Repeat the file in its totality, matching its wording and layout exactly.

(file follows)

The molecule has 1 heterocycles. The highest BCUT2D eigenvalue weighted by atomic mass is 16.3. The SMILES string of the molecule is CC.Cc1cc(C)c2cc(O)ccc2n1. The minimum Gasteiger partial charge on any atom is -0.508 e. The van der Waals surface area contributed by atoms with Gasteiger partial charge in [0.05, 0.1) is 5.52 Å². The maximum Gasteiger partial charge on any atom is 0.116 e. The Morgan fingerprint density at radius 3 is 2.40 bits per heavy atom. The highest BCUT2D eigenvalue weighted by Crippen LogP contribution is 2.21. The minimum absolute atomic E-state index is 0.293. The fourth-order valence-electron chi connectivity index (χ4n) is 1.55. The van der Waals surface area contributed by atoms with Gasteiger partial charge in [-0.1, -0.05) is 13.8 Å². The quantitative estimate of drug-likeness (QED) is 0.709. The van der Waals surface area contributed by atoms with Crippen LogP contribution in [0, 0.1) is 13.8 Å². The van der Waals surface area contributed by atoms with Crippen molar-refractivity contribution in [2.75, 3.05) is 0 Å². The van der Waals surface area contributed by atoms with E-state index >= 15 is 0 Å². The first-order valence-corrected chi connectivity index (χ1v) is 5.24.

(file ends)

The molecule has 1 heterocycles. The highest BCUT2D eigenvalue weighted by atomic mass is 16.3. The SMILES string of the molecule is CC.Cc1cc(C)c2cc(O)ccc2n1. The minimum Gasteiger partial charge on any atom is -0.508 e. The van der Waals surface area contributed by atoms with Gasteiger partial charge in [0.05, 0.1) is 5.52 Å². The maximum Gasteiger partial charge on any atom is 0.116 e. The Morgan fingerprint density at radius 3 is 2.40 bits per heavy atom. The highest BCUT2D eigenvalue weighted by Crippen LogP contribution is 2.21. The minimum absolute atomic E-state index is 0.293. The fourth-order valence-electron chi connectivity index (χ4n) is 1.55. The van der Waals surface area contributed by atoms with Gasteiger partial charge in [-0.1, -0.05) is 13.8 Å². The quantitative estimate of drug-likeness (QED) is 0.709. The van der Waals surface area contributed by atoms with Crippen LogP contribution in [0, 0.1) is 13.8 Å². The van der Waals surface area contributed by atoms with Crippen molar-refractivity contribution in [2.75, 3.05) is 0 Å². The van der Waals surface area contributed by atoms with E-state index >= 15 is 0 Å². The first-order valence-corrected chi connectivity index (χ1v) is 5.24.